A True Ghost(?) Story for Father's Day; Or, M. Night Shyamalan if you are writing my life please cut it the hell out or at least make that girl from She's All That fall for me.
Seeing all these photos of people’s dads in my timeline made me feel compelled to share this. Sorry if it bums anyone out, but I think writing it out makes me feel a little better. Parts of this are a little flippant, but if i can’t be flip about the circumstances of my own mortality what can i be flip about? It’s also annoyingly coy about some facts but i guess I want to preserve some semblance of privacy about some things. And if I got a day or a time wrong, whaddya want, I was totes high.
A year and a half ago I found myself in the hospital for the second time in a month, awaiting major surgery. I had far too much time to think about it, because for some reason surgeons get the weekend off and morphine drips apparently aren’t what they used to be. The preeminent thoughts in my mind, besides “if that bottle of nitroglycerine fell off the hook, would it blow up?” were about my father, who had, when I was 17, passed away from pretty much exactly the same affliction I was facing. I can’t even fathom what my mom must have been feeling, seeing history repeat itself with her husband and then her son. Sucks to be her!
The pre-surgery staff was super efficient and cheerful, which helped, and although it felt super-embarrassing and inconsiderate of me at the time, so did friends who visited me on that Sunday (thank you all so much). I was in a semi-private room, separated from 3 other patients in various states of pre- and post-operative delirium by curtains, so I think it was recommended that people come in waves so that there might in fact be someplace to sit down that wasn’t on top of a tube or sensor or…worse. Hospitals are crummy places to be even in the most minor of circumstances (shout out to cutting my hand open walk/bleeding to Mt. Sinai Queens), so let me say it again to everyone who came: thank you. My mood therefore fluctuated and I was probably kind of a jerk to people who took time out to visit (I think Chris lugged 75 pounds of comic books across town for me to read and I kicked him out after 5 minutes) but know it was appreciated.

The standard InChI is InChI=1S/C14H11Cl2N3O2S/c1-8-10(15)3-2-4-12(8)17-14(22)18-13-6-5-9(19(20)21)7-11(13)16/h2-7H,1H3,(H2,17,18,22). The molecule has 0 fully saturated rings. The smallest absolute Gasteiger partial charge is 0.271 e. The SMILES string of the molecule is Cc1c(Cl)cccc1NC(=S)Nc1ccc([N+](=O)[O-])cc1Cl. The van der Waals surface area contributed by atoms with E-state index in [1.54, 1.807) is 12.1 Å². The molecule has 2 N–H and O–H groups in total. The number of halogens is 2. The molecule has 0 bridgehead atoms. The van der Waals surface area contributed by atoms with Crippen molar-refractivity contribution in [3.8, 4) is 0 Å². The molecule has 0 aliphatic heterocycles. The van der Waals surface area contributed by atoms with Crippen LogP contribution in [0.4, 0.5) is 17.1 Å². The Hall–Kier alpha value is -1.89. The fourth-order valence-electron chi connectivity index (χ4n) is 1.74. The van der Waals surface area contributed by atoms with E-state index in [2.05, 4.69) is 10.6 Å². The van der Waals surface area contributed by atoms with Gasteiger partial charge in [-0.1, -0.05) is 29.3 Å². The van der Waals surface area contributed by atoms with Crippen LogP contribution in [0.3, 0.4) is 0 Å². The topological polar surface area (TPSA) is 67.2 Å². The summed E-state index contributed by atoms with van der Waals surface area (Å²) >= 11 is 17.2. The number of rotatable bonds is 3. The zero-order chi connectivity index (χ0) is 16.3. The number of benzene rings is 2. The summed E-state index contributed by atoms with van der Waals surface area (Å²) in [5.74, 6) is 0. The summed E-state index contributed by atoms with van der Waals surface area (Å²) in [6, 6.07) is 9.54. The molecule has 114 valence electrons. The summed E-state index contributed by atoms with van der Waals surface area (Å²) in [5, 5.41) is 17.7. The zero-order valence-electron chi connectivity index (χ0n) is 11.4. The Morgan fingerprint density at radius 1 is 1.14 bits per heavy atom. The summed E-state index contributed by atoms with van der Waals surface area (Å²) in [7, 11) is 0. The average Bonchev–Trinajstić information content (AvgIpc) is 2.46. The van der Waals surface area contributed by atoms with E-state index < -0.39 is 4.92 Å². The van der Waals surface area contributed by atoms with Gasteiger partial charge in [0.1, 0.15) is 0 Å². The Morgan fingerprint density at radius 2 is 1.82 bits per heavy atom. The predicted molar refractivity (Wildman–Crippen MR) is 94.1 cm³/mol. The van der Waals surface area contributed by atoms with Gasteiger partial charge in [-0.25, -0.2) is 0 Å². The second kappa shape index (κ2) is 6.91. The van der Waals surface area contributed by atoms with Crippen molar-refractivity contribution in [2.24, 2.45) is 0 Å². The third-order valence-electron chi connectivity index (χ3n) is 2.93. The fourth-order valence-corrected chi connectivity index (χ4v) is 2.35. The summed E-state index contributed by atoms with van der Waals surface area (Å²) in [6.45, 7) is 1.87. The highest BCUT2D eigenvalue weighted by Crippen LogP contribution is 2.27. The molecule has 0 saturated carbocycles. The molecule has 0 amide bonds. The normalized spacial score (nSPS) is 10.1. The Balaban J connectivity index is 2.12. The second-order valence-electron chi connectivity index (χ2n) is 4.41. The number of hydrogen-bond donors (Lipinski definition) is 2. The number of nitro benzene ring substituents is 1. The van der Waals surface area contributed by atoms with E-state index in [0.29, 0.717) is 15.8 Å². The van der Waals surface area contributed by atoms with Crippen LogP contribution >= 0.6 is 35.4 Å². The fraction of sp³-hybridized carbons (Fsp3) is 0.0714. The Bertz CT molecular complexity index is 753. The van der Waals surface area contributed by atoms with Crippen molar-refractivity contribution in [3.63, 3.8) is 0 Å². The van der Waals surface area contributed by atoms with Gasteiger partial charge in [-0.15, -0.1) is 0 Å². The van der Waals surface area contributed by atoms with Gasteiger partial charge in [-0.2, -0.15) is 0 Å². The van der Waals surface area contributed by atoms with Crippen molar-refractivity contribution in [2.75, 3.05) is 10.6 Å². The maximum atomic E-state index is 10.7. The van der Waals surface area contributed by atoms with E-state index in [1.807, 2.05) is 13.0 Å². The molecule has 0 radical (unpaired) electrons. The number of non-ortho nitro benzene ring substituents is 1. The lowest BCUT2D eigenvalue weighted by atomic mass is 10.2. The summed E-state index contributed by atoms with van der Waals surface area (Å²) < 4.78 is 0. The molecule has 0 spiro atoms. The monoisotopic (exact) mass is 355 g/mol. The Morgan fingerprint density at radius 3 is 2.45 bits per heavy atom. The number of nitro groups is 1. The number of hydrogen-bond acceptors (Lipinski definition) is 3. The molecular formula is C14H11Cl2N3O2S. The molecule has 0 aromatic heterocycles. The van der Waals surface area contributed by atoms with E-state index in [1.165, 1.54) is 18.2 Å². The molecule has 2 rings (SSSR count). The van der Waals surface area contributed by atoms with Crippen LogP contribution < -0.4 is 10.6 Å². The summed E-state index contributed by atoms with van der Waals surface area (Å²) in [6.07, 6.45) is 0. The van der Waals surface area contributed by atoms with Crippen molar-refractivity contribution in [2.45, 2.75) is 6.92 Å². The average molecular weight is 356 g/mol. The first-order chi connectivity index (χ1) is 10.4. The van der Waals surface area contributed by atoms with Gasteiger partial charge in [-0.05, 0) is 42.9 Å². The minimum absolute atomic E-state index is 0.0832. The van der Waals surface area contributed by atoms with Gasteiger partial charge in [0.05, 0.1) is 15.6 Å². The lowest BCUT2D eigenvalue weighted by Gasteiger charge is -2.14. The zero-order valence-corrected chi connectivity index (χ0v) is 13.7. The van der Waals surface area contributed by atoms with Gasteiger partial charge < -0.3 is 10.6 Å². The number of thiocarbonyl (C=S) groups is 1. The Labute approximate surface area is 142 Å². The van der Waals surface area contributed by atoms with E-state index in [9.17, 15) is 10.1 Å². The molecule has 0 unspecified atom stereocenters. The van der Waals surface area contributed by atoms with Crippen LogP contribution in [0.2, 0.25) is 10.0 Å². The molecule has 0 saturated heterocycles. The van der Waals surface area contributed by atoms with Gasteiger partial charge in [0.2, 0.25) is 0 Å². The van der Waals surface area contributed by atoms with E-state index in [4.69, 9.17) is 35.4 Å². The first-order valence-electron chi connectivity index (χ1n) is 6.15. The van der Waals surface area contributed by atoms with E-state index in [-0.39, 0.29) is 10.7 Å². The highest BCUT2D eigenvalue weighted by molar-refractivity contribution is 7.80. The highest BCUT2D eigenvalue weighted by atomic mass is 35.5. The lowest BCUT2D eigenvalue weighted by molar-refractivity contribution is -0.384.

In the late afternoon my mother and brother (who I had asked to be on hand for the surgery for my mom’s sake, in case something went…bad), went out to get dinner and go to church (to pray for me. Jealous that I got prayed for?) so I was eating my hospital dinner by myself and moping when another friend unexpectedly arrived. I totally didn’t share my food with him but complimented him on the hat he wearing, which was a throwback Hartford Whalers cap (in fact, i think that cap was probably better designed than anything than was actually available when the Whalers existed but, I digress). The cap cheered me up because when I was a kid I had gone to tons of Whalers games and it was always a fun time, but then I started putting memories things together and…
The night my father died, he had had what we thought was a minor cold for the few previous days and was under the whether but mostly recovered. It was a school night, but he had still asked me if I wanted to go with him to the hockey game at the infamous mall in Hartford. Now when I got home from school that day, it turned out my little brother had some sort of commitment and was still at school and my mother, who never, ever left the house was starting an adult ed. water color class ~somewhere~ that evening. So, if I bailed on my dad and the Whalers game, I could have the house to myself. Which NEVER happened. I still obviously treasure private time, so this was an opportunity I couldn’t pass up, so I told my dad I had to study Russian for a presentation I had to give the next day (largely true) and couldn’t do it between periods. I remember him saying to me something like “that’s okay, I was looking forward to having someone else drive tonight” and left, and that was the last time I saw him alive. I spent my so, so, precious private time pouring myself a shot of extremely cheap vodka and stealing my brother’s cassette tape of “Automatic for the People” out of his room to listen to on the living room stereo, both unheard of indulgences. When I got a weird phone call from a very calm woman a few hours later and then tried to hunt my mom down because I was not yet 18 (and this was before cell phones etc.) and the woman couldn’t give me any info, side two of “Automatic..” was on. I hung up the phone and Michael Stipe was singing “Everybody Hurts” and even then, before I knew the awful whole story, I was like “this is laying it on a bit thick”. IT was the 90s, we were ironic about EVERYTHING. Anyway, I will spare you the rest of the nights events but obviously I was one parent short by the end of them.